In the backdrop of the Kathua and Unnao rape cases and the outrage in the country that followed, the Union Cabinet has finally decided to make stringent the laws relating to rape especially those related to assault on minors. The ordinance passed by the cabinet on April 21 allows courts to pronounce the Death Penalty on those convicted of raping a child below the age of 12, and life-term for raping a girl below the age of 16. It also prescribed that there would be no anticipatory bail for persons accused of raping a girl under 16. The years of imprisonment for those convicted for rape have been increased also. The cabinet’s ordinance comes after four states in the country recently passed laws making rape of a minor punishable by death. The change in the statutes is the need of the hour due to the increasing number of violence against women, especially the girl child.
Although the demand for change in the laws relating to rape was brought about very strongly in the aftermath of the 2012 Delhi gang rape, it was not enough. The Central government needs to seriously ponder the recommendations of the Justice Verma Committee Report on sexual offences, which was submitted in 2013. The report is a watershed in the way sexual offence are viewed and perceived in India.
To pick a few: In the preface to the report the committee specifically mentions the lack of good governance resulting in the erosion of the Rule of Law. “Failure of good governance is the obvious root cause for the current unsafe environment eroding the rule of law, and not the want of needed legislation. If there was a felt need for more laws, there are many recommendations of expert bodies and judicial decisions that remain unimplemented.”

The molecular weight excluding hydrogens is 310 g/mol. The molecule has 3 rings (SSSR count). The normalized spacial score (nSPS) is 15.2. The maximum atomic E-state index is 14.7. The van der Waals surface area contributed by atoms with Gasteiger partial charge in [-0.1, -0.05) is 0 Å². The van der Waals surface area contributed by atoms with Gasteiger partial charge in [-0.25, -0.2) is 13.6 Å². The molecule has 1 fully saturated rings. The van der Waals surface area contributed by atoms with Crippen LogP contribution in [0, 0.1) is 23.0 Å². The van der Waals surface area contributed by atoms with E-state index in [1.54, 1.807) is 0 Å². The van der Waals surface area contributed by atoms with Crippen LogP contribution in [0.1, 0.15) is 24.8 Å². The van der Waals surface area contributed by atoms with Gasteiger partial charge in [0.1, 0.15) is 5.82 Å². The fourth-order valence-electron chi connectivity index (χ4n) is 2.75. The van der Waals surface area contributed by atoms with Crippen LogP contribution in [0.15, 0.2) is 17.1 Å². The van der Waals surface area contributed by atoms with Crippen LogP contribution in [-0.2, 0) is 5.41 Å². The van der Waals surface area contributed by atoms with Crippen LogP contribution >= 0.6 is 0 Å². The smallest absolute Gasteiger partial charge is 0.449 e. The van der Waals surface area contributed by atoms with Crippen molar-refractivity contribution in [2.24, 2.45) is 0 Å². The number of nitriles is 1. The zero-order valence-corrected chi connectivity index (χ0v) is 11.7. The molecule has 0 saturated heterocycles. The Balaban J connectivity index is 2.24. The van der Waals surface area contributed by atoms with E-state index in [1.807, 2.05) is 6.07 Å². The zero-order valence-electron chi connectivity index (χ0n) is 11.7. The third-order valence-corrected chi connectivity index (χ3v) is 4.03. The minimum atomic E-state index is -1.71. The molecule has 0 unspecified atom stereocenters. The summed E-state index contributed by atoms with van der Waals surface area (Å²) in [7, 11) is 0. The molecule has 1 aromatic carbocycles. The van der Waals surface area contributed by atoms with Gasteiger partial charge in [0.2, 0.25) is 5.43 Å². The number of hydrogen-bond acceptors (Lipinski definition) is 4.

Again in the preface the reports mentioned that attitudinal changes were required ‘to correct the aberration of gender bias…have to be brought about in the institutions of governance to improve the work culture, and in civil society to improve the social norms for realizing the constitutional promise of equality in all spheres for the womenfolk.’
The committee concluded that there was a ‘direct and rational nexus between methods of parenting and school curriculum and the right of women, especially the girl child.’ It stated further: “Through proper parenting and appropriate school curriculum, India can teach its children to respect the members of the other and the same sex, and would to a great extent succour gender mainstreaming. We firmly believe that this would lead to reduction in drop-outs, and would enable better understanding, mutual acceptance of each other when children enter into adolescents. These practices in schools are a must.”
Along with the cultural aspects of how sexual offence was generally viewed till recently, the country’s hands are already dirtier with a more serious form of sexual offence. As a country India has unofficially supported and even used rape—by agents of the state—as a weapon in many of the conflicts areas of the country. The reason why the Justice Verma report had also specifically recommended the review of the Armed Forces Special Powers Act (AFSPA). The commission observed that the “impunity of systematic sexual violence is being legitimised by the armed forces special powers act.”
The current ordinance has made the sentence severe and the rules more stringent. The change in the perception however will not happen by changing statutes as mentioned by the Verma committee. There is a more serious need for gender sensitisation that is required in the country at present—the age-old perception and practice of discrimination against women has to end first.